Mobile Learn

By Marc Williams

On Monday, I wrote about the Blackboard upgrade at UNCG and some of the differences I’ve noticed so far.  Perhaps my favorite new feature of UNCG’s version of Blackboard is its compatibility with Blackboard Mobile Learn.

We use our wireless devices for virtually every aspect of life nowadays so the developers at Blackboard wisely designed an app that gives students and instructors mobile access to Blackboard for a variety of devices (Android, Blackberry, iPhone, iPad, iTouch, Palm).  The app is free–I certainly recommend downloading and trying it out.

I’ve already found the tool useful for managing my courses on the go.  I’ve been able to use the iPhone app to respond to student questions posted in threaded message boards found on Blackboard.  And it is easy–the discussion boards look and feels like my iPhone’s text interface.  In fact, message board discussions on the mobile app feel cleaner and more efficient than the discussion boards in the standard version of Blackboard.  Blackboard apparently designed a mobile app for each individual device, working to embrace that particular device’s personality and functionality.  In this regard, the Blackberry version of Mobile Learn doesn’t look or feel like the iPhone version–it is customized for Blackberry users.  Here’s a video about the iPhone version,  here’s a video about the Blackberry version, and finally an Android demo.

The app is apparently still in development and some of the tools and features of the standard version of Blackboard are not yet completely functional in the mobile version.  For example, the “Grade Center” that instructors use to view grades and find assignments that need grading is not yet available on the mobile app.  Some Blackboard content may need to be converted into different file types in order to work on the mobile app.  For example, audio and video content need to be offered in universal formats like MP3 (audio) and MPEG-4 (video).  As the mobile app develops and as instructors learn to make their content “mobile friendly,” our BLS classes may become not only virtual classrooms but also mobile classrooms!

2 responses to “Mobile Learn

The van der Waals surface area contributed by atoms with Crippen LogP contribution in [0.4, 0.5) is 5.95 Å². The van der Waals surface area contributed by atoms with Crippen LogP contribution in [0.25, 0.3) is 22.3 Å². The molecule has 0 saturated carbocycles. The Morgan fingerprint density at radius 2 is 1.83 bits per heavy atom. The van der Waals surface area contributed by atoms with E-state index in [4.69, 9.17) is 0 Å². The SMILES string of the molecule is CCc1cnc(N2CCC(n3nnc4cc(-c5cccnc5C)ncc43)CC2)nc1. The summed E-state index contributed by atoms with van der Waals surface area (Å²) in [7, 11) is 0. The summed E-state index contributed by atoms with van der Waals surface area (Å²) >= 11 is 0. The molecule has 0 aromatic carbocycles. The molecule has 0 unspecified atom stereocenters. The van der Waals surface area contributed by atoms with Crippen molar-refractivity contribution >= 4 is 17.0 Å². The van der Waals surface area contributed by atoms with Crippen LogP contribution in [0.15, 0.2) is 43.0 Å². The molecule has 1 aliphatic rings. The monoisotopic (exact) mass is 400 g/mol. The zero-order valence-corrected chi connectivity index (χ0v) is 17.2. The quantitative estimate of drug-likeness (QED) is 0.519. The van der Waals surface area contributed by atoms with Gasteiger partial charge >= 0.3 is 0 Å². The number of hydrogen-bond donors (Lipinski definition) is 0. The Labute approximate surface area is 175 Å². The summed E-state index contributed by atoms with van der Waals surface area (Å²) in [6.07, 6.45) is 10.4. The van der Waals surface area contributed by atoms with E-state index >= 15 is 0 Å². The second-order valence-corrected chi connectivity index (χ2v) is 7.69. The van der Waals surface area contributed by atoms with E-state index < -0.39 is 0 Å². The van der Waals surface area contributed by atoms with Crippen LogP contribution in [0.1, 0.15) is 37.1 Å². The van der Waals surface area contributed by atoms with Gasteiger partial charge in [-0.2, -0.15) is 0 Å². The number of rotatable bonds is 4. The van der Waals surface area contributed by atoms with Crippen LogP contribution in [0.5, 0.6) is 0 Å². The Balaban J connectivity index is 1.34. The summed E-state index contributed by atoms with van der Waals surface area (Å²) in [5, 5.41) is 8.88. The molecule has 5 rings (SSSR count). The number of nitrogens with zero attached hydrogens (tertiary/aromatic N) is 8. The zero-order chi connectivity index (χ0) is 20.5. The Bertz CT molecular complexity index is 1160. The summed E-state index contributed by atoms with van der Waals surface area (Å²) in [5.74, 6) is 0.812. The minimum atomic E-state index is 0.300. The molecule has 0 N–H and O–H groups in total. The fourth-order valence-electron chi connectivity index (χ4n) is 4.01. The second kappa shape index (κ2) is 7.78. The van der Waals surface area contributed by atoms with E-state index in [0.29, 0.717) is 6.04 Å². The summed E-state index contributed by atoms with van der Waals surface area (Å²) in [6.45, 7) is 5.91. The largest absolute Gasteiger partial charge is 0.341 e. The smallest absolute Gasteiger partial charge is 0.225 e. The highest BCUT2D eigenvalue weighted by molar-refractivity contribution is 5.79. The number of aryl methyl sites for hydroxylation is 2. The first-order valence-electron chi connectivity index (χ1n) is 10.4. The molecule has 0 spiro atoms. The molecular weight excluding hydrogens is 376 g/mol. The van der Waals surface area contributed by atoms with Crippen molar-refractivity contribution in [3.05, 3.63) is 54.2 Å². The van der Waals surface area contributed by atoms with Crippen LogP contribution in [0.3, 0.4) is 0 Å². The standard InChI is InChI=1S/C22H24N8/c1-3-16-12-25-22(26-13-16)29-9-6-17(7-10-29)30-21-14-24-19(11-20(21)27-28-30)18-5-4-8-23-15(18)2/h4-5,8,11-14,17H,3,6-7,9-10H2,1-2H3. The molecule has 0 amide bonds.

1. I understand that techonlogical advances will always be made as society progresses. I do like the upgrades made on blackboard. But, I suppose due to my age I have to ask a very serious question. Maybe the higher academics can answer this question: What happens if we lose the technology due to the lack of energy to keep it going? Will we have an age group in our society that cannot adapt? (At least not immediately.) I realize that something of this nature can possibility happen naturally or intently. (I pray that it doesn’t happen for any reason at all.) I see in some cases thorought different walks of life, that these advancements of technology see to be taken for granted and as such there seems to be too much of a dependency. I am just curious to see how a response would be to the immediate loss of these advancements.

  2. I’m certainly not an economist or energy expert so I can’t speak to the plausibility of this. But I understand the hypothetical situation.

    Hopefully, if education is working, people will still know how to think and solve problems regardless of their ability to use computers. In many cases (including the classroom), technology just offers a new way to interact with a problem. For example, the complex, often ambiguous issues we deal with in the BLS program aren’t made simpler by machines. The machines are just a new delivery system. If we lost that delivery system, I imagine we’d invent a new one.